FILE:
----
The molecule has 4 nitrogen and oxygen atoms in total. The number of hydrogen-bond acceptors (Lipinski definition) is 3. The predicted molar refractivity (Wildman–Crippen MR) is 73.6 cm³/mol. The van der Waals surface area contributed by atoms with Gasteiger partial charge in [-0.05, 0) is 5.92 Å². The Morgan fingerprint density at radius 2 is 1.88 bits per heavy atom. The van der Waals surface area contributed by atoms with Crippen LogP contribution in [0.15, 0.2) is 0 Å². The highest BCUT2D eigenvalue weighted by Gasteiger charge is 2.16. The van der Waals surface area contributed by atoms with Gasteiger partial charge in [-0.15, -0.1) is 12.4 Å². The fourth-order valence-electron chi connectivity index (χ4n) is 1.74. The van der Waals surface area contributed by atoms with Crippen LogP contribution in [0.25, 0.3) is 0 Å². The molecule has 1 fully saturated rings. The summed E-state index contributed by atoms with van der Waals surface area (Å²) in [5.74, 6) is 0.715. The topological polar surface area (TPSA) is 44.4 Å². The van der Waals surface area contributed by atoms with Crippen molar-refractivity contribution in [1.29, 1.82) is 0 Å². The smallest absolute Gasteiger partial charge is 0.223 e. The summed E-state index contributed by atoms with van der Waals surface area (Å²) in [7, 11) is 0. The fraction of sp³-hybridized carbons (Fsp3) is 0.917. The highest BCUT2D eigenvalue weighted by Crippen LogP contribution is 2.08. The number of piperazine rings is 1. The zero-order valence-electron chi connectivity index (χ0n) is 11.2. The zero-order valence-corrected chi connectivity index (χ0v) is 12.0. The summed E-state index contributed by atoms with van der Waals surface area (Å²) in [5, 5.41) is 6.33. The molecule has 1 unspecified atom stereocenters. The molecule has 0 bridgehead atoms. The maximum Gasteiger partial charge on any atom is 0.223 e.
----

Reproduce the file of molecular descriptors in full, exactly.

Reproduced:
The molecule has 4 nitrogen and oxygen atoms in total. The number of hydrogen-bond acceptors (Lipinski definition) is 3. The predicted molar refractivity (Wildman–Crippen MR) is 73.6 cm³/mol. The van der Waals surface area contributed by atoms with Gasteiger partial charge in [-0.05, 0) is 5.92 Å². The Morgan fingerprint density at radius 2 is 1.88 bits per heavy atom. The van der Waals surface area contributed by atoms with Crippen LogP contribution in [0.15, 0.2) is 0 Å². The highest BCUT2D eigenvalue weighted by Gasteiger charge is 2.16. The van der Waals surface area contributed by atoms with Gasteiger partial charge in [-0.15, -0.1) is 12.4 Å². The fourth-order valence-electron chi connectivity index (χ4n) is 1.74. The van der Waals surface area contributed by atoms with Crippen LogP contribution in [0.25, 0.3) is 0 Å². The molecule has 1 fully saturated rings. The summed E-state index contributed by atoms with van der Waals surface area (Å²) in [5.74, 6) is 0.715. The topological polar surface area (TPSA) is 44.4 Å². The van der Waals surface area contributed by atoms with Crippen molar-refractivity contribution in [1.29, 1.82) is 0 Å². The smallest absolute Gasteiger partial charge is 0.223 e. The summed E-state index contributed by atoms with van der Waals surface area (Å²) in [7, 11) is 0. The fraction of sp³-hybridized carbons (Fsp3) is 0.917. The highest BCUT2D eigenvalue weighted by Crippen LogP contribution is 2.08. The number of piperazine rings is 1. The zero-order valence-electron chi connectivity index (χ0n) is 11.2. The zero-order valence-corrected chi connectivity index (χ0v) is 12.0. The summed E-state index contributed by atoms with van der Waals surface area (Å²) in [5, 5.41) is 6.33. The molecule has 1 unspecified atom stereocenters. The molecule has 0 bridgehead atoms. The maximum Gasteiger partial charge on any atom is 0.223 e.